Child custody and visitation is a difficult process that requires the help of an attorney during a divorce. It’s not easy for parents to come to an agreement about the custody of their children, and we understand that in most cases, both parents would want custody of their children.
While it would be ideal for you and your ex to share custody of your children equally, you should be aware of how custody and visitation work in Texas.
Where Can Child Custody be Filed?
Before you file for custody of your children, you should know that where you live affects the type of custody you may have. For example, other states have no jurisdiction over Texas courts. If your ex lives in another state and you live in Texas, your ex would need to file for custody in Texas.
Also, if you’re filing for custody of your child, then they would need to have lived in Texas for at least six months.
There are three different types of custody in Texas that parents can be granted: temporary, legal custody, and physical custody. Parents can also gain temporary custody during the separation period.
What is Temporary Custody?
Temporary custody is commonly given based on the best interests of your child. Having temporary custody does not mean that you will always have the same custody arrangement — meaning it’s not an initial award of custody. Instead, this means that you will have a custody arrangement for a limited amount of time until your court hearing for your actual custody orders.
What is Physical Custody?
Physical custody means your child would be able to live with you. You could have joint physical custody that would allow your child to live with you and your ex, as well as have time that will be equally divided between you. However, there are instances where custody may not always be equally split between both parents.
What is Legal Custody?
Legal custody is when you have the right and responsibility to make decisions that can affect your child. These are usually major life decisions that involve your child’s healthcare, religion, school activities, discipline, non-emergency decisions, and more.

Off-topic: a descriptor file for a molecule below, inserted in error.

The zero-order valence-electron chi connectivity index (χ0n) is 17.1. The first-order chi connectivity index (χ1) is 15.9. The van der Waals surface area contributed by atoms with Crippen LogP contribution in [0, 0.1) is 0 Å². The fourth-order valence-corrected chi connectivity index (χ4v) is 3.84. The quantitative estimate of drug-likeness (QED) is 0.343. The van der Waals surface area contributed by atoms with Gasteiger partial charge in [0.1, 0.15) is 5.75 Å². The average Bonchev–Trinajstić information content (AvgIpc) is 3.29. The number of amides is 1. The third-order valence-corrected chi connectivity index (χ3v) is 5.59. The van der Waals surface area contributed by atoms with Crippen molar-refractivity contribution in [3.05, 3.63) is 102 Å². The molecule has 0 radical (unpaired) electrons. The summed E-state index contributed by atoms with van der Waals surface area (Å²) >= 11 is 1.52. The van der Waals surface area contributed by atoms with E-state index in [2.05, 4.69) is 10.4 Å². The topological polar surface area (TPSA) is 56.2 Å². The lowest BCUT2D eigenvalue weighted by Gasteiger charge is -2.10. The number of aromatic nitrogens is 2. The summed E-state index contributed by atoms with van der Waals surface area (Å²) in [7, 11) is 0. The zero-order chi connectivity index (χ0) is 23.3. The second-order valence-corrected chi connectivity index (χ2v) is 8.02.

Legal custody can either be sole or joint.
What is Sole Legal Custody?
This type of custody is only awarded to one parent and should be where the child lives and spends most of their time.
What is Joint Legal Custody?
Joint legal custody is when you and your ex share and make decisions together about your child’s upbringing and daily activities. However, your child would still have only one primary residence.
While there are custody options to suit you and your ex’s requests, a judge would focus primarily on your child’s best interests as a major deciding factor.
What Does the Term Best Interests Mean?
When determining what is in the best interests of your child, a judge would refer to Texas Family Code Section 154.002 which describes the standards needed to meet the best interests of the child.
A judge would analyze certain factors such as:
- The environment of your home.
- Distance between you and your ex’s home.
- Your ability to take care of your child.
- If you and your ex can work together to raise your child.
- Your financial situation, and your ex’s financial situation.
- You and your ex’s employment status.
- Your travel time to and from work (and work hours).
- Whether your child has a preference (if they are at least twelve years old).
Like most states, custody in Texas can take several months or longer to settle. But when you have an attorney with experience in working on cases with this level of difficulty, you will be able to focus more of your time on your children.
San Antonio Child Custody and Visitation Attorneys
If you are separated from your spouse or going through a divorce, but need help with starting a child custody case, our attorneys at The Law Office of Derek S. Ritchie, PLLC are ready to assist you and file your paperwork. We handle every family law custody case with careful attention because of its sensitive nature.
Reach us today at (210) 761-4943 to schedule a consultation and begin filing your paperwork!